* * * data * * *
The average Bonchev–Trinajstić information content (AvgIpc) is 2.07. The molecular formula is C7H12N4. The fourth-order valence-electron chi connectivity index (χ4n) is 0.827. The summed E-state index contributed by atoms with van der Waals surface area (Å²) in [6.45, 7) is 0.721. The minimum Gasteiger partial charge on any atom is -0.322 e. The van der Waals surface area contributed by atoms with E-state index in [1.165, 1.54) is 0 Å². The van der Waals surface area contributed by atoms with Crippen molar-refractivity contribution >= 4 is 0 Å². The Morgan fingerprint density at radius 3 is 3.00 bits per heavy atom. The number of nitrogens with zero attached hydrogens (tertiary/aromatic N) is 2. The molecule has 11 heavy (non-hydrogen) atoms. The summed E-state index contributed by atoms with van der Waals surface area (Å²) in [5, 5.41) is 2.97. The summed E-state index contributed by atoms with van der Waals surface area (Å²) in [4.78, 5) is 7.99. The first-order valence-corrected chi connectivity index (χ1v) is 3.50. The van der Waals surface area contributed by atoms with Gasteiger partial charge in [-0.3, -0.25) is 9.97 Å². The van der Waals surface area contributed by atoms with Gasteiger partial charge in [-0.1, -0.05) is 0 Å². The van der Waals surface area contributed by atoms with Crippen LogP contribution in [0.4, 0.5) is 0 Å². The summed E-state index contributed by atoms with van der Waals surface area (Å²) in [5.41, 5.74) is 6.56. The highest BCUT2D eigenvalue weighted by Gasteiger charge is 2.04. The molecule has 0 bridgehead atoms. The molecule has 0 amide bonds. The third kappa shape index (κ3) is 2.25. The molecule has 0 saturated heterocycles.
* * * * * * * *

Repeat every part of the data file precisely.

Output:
The average Bonchev–Trinajstić information content (AvgIpc) is 2.07. The molecular formula is C7H12N4. The fourth-order valence-electron chi connectivity index (χ4n) is 0.827. The summed E-state index contributed by atoms with van der Waals surface area (Å²) in [6.45, 7) is 0.721. The minimum Gasteiger partial charge on any atom is -0.322 e. The van der Waals surface area contributed by atoms with E-state index in [1.165, 1.54) is 0 Å². The van der Waals surface area contributed by atoms with Crippen molar-refractivity contribution >= 4 is 0 Å². The Morgan fingerprint density at radius 3 is 3.00 bits per heavy atom. The number of nitrogens with zero attached hydrogens (tertiary/aromatic N) is 2. The molecule has 11 heavy (non-hydrogen) atoms. The summed E-state index contributed by atoms with van der Waals surface area (Å²) in [5, 5.41) is 2.97. The summed E-state index contributed by atoms with van der Waals surface area (Å²) in [4.78, 5) is 7.99. The first-order valence-corrected chi connectivity index (χ1v) is 3.50. The van der Waals surface area contributed by atoms with Gasteiger partial charge in [-0.3, -0.25) is 9.97 Å². The van der Waals surface area contributed by atoms with Gasteiger partial charge in [-0.1, -0.05) is 0 Å². The van der Waals surface area contributed by atoms with Crippen LogP contribution in [0.4, 0.5) is 0 Å². The summed E-state index contributed by atoms with van der Waals surface area (Å²) in [5.41, 5.74) is 6.56. The highest BCUT2D eigenvalue weighted by Gasteiger charge is 2.04. The molecule has 0 bridgehead atoms. The molecule has 0 amide bonds. The third kappa shape index (κ3) is 2.25. The molecule has 0 saturated heterocycles.